Category Archives: Pediatric Pelvic Floor

Potty Yoga

As many of you know, I am very nerdy–in a great way, I believe. And this nerdiness especially comes out when you take a look at my leisure reading material. Recently, I began reading a new book that came to me in a package of promotional materials from the awesome website, Potty MD. Potty MD offers excellent products and books–including my reading of choice, Overcoming Bladder & Bowel Problems in Children by Dr. D. Preston Smith. This $8 book is a jewel and is full of great recommendations–including an appendix full of kid-friendly fiber recipes! I have loved reading it, and I especially loved his idea of practicing “Potty Yoga.”

Now, for those of you who have done yoga in the past, I’m sure you are wondering how the two words “Potty” and “Yoga” can possibly be paired together. But actually, I think the ideas work very well and that both children and adults can truly benefit from the idea of “Potty Yoga.”

Spending time on the toilet is something both children and adults often tend to avoid. We feed into this mindset for ourselves, even referring to bathroom stops as “Pit Stops” comparing our urination to that of a racecar stopping mid-course. The unfortunate side effect of this is that many adults develop poor voiding patterns with bad habits and our children develop frequent urinary tract infections and experience accidents.

Normal emptying of the bladder occurs with a coordinated relaxation of the pelvic floor muscles and a contraction of the detrusor muscle of the bladder to empty urine. This actually involves very little work on our part. Our job is simply to breathe and relax and allow our bladder to empty itself. When we try to speed up this process by pushing or straining, we often negatively impact the bladders function and can develop dysfunctional voiding patterns, difficulty emptying our bladder and pelvic floor muscle incoordination.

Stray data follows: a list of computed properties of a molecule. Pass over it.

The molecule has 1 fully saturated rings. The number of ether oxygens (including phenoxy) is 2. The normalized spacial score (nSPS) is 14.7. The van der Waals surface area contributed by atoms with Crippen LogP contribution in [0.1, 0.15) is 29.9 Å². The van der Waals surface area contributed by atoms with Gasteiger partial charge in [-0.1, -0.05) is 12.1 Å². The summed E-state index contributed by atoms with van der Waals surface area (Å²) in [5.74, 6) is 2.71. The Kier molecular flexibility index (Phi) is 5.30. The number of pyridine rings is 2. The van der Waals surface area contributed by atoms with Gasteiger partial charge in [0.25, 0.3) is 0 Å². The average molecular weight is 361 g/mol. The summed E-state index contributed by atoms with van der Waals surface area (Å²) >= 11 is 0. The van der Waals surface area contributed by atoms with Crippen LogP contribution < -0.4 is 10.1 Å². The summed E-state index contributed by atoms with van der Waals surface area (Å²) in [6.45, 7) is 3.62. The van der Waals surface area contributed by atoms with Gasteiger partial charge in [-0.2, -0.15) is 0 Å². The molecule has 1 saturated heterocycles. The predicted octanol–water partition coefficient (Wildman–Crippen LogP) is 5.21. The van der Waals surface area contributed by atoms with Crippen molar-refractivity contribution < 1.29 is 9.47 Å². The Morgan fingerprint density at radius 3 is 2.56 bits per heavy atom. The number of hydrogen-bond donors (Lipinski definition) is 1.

For children, dysfunctional voiding patterns often develop from chronically trying to hold urine for longer periods of time. Often times children become involved in playing and do not wish to stop their activities to use the potty. Abnormal habits can often make it more difficult to start a urine stream, which can cause a child to become frustrated and cause unnecessary straining/pushing to empty. Often children are also thinking of other things on the toilet which worsens the difficulty in emptying.

Parents can feed into this process without meaning to by urging the child to “hurry up” or distracting the child by games/playing on the toilet. This unfortunately only makes it more difficult for the child to relax his/her muscles to properly allow the bladder to empty.

Instead, both adults and children should practice, “Potty Yoga.” Yoga focuses on mindfulness, allowing the mind to stay on task, breathing and allowing the body to fully relax. Children and adults should use proper posturing on the toilet as well to allow muscles to fully relax, and should spend 2-3 minutes uninterrupted in order to get positive results. Dr. Smith encourages children to sit in a relaxed position, quiet and comfortable, with eyes closed and slow breathing to avoid being distracted and to allow focus to stay on the bladder.

This same habit should be used for bowel movements to allow muscles to relax and improve ability to empty. So, take a deep breath and get into the habit of practicing potty yoga. The results for your body could be wonderful.

Namaste!

Written by Jessica Powley Reale, PT, DPT, WCS

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4 Children’s Books to Improve Your Child’s Bathroom Habits

As you know from my previous post, we are SUPER excited to be rolling out our Pediatric Pelvic Floor Program. With that being said, my next few posts are going to cater to this specific population–with this first being an introduction to a few books that I think are awesome for helping kids with bladder and/or bowel problems.

First, let me say that I LOVE children’s books. I love the photos, the stories, the fantasy–I have many wonderful memories of my mother and father reading classics like Goodnight, moon!, The Rainbow Fish, and  Alexander and the Terrible, Horrible, No Good, Very Bad Day. Maybe that’s why I loved seeing all of the children’s books specifically written to help kids with bathroom health. Regardless, here we go– 4 books to improve your child’s bathroom habits (in absolutely no particular order).

1.) Everyone Poops by Taro Gomi

Everyone Poops

What child doesn’t love a book with the word “poop” in the title? Everyone Poops is perfect for the child who is embarrassed of having to have a bowel movement. Although embarrassment may not seem like a big deal initially, it is important to recognize that for some children, embarrassment could be the start of a pretty big problem. Often children who are embarrassed to have a bowel movement will develop chronic holding patterns which can create painful hard stool, bowel leakage, and difficulty having bowel movements. I love Everyone Poops because it’s funny, fun, and normalizes having a bowel movement to take away the fear. Plus, it only costs $4.99 on Amazon.com–who can say no to that?

2. Look Inside: Your Body (Usborne Look Inside)

Look Inside